Are we ready to take responsibility for the traffic we are in and resolving it? I believe we are. 

Wake up, Bangalorians!

11 September 2008

Doing as Astro does II

As I posted before - I am trying to emulate my dog because he seems to have reached the zen plateau of contentment and happiness. I have been practicing "lesson # 1: have a routine". So far it's worked on saturday, monday and wednesday. I fell sick in the meantime so I excused myself for the other days. yeah, yeah, excuses you say to yourself. Here's the next gyan. 

Lesson # 2 Practice togetherness

I had a tough time summarizing what I observed with Astro with regard to his policy on togetherness. Let me try to explain this with incidents.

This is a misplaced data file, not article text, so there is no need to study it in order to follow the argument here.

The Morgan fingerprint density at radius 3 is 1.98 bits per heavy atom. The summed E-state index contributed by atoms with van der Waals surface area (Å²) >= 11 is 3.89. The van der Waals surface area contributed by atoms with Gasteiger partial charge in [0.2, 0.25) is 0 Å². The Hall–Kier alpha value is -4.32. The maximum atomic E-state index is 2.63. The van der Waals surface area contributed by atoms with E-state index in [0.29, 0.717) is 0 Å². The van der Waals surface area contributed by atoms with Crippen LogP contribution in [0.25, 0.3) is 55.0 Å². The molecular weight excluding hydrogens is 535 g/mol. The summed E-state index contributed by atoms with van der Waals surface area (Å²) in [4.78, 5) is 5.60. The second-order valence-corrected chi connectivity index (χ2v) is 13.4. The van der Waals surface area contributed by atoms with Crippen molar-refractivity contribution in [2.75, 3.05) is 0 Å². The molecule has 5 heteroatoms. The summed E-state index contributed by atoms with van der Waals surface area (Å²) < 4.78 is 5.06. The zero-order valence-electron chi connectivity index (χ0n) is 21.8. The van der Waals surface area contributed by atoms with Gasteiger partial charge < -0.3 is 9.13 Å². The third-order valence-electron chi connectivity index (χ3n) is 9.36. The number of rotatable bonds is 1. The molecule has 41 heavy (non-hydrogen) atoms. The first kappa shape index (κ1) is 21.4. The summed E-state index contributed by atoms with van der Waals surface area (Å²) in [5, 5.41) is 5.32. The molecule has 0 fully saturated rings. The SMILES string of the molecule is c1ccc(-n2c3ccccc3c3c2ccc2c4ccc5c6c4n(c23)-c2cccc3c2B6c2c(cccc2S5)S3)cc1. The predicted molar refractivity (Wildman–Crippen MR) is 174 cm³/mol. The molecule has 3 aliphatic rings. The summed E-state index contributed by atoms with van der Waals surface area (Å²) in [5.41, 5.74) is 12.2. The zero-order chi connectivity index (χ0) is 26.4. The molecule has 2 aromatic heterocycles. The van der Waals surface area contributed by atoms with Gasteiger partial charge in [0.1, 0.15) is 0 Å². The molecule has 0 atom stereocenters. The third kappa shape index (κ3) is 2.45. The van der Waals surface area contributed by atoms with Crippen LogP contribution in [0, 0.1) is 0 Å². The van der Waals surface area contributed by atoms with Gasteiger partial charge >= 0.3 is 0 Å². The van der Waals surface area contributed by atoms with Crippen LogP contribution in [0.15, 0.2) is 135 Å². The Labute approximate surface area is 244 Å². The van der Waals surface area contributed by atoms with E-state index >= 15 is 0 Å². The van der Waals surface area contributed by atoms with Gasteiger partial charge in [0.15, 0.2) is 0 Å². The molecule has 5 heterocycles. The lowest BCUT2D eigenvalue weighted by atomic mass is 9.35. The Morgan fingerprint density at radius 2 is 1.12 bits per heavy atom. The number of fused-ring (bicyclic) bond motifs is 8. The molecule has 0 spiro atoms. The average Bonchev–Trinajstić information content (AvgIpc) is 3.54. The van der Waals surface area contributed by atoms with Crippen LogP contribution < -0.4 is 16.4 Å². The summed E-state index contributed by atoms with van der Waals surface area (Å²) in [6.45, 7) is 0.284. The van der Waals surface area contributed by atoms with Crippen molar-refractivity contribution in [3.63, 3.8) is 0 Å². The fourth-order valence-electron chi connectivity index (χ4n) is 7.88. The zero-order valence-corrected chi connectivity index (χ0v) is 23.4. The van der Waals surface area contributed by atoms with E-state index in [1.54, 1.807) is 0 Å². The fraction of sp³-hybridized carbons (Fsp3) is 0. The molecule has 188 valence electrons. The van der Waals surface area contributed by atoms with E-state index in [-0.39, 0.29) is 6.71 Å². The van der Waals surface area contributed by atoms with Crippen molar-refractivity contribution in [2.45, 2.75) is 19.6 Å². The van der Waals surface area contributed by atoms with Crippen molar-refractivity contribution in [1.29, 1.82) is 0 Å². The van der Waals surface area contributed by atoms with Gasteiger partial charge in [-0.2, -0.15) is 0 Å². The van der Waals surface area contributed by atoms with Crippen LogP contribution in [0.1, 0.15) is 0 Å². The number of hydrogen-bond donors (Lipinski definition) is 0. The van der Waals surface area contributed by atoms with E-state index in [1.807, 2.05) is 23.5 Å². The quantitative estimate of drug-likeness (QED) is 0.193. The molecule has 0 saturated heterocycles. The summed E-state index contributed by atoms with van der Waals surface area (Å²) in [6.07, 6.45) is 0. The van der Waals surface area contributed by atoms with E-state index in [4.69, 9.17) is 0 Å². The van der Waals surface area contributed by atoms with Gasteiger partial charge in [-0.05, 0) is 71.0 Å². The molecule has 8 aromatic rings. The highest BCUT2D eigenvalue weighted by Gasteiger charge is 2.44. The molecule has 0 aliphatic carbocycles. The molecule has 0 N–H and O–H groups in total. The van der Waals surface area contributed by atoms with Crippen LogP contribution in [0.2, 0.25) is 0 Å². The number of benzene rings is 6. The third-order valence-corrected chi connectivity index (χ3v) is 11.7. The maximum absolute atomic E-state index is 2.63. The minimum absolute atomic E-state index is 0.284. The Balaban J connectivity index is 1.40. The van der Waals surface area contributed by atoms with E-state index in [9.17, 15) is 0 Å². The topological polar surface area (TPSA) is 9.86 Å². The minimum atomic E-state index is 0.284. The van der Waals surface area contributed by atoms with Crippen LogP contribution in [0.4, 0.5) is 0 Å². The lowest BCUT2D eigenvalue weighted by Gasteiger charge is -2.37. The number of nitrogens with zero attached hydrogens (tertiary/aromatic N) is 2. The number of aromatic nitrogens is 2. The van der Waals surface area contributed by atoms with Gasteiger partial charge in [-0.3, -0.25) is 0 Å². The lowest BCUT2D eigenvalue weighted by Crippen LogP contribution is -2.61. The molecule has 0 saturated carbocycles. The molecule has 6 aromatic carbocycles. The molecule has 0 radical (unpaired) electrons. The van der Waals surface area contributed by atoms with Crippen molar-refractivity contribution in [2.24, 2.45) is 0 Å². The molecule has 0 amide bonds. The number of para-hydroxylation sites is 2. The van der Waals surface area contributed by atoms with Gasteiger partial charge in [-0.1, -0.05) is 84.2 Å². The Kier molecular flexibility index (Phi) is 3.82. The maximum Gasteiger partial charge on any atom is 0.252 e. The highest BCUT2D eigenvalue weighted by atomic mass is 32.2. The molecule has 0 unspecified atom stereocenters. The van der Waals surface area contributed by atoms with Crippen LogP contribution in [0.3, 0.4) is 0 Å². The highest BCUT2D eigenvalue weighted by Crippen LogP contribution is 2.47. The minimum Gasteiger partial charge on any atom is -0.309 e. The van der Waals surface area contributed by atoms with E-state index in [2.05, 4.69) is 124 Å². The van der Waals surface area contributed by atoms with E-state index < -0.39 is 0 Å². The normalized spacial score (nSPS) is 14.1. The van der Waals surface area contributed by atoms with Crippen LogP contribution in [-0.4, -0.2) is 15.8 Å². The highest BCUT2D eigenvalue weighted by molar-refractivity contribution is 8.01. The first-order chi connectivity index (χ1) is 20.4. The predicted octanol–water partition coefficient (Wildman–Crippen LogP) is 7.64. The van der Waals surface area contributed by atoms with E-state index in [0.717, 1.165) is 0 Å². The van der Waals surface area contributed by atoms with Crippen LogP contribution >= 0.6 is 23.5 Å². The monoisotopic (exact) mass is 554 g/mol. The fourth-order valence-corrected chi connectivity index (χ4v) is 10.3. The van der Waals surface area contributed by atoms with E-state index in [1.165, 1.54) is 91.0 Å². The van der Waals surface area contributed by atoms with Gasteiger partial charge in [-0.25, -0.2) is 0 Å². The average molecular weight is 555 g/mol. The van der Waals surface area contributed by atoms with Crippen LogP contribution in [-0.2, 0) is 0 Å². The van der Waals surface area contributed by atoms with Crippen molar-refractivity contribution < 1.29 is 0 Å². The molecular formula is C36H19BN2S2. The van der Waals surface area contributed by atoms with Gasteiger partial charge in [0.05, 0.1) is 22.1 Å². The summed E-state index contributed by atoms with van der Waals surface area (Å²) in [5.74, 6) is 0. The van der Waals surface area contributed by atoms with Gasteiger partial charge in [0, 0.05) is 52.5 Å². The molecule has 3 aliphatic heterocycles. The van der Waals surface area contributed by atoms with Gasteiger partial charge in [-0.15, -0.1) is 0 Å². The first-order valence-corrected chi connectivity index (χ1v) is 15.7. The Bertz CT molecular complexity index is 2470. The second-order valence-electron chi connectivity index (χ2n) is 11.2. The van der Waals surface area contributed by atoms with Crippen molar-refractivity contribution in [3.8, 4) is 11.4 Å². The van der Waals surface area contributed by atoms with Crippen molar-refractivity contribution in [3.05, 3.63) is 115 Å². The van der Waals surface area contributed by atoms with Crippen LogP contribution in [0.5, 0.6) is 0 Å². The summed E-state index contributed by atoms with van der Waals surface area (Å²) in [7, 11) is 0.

Every morning my father takes him for a walk. If I can get my lazy butt off the bed on time I accompany them. Now, if for some reason I am up but unable to go Astro doesn't budge from the gate. His take is: you are up and I see no reason why you can't come. A lot of cajoling and yanking follows at which point he departs for his walk rather morosely. My father's explanation is that he likes me to come along since I am younger and Astro likes to be associated with youth. But today, the tables were turned and instead of my dad, I took Astro for a walk. Dad was up and about so he saw us off on our morning tryst. Astro walked for about 50m and then he realized my dad was not following us. After a bit of a sit down (literally - Astro sits down in the middle of the street if he has decided not to go on. And he's about 130lbs so tugging at his chain is a futile process), some sweet talk and a yank, we carry on. Every 50m Astro looked back to see if my father was following. He purposefully took very long pee breaks along the walk and any person who walked towards us wearing shorts was a potential "dad" for which he got his tail in action. About halfway through the walk he accepted that my father was not coming and resigned himself to walking with me. After the first stretch we usually go to a lake and he communicated his displeasure with another sit down. We go home, he checks to make sure my dad is still around and then gets into the business of following his routine.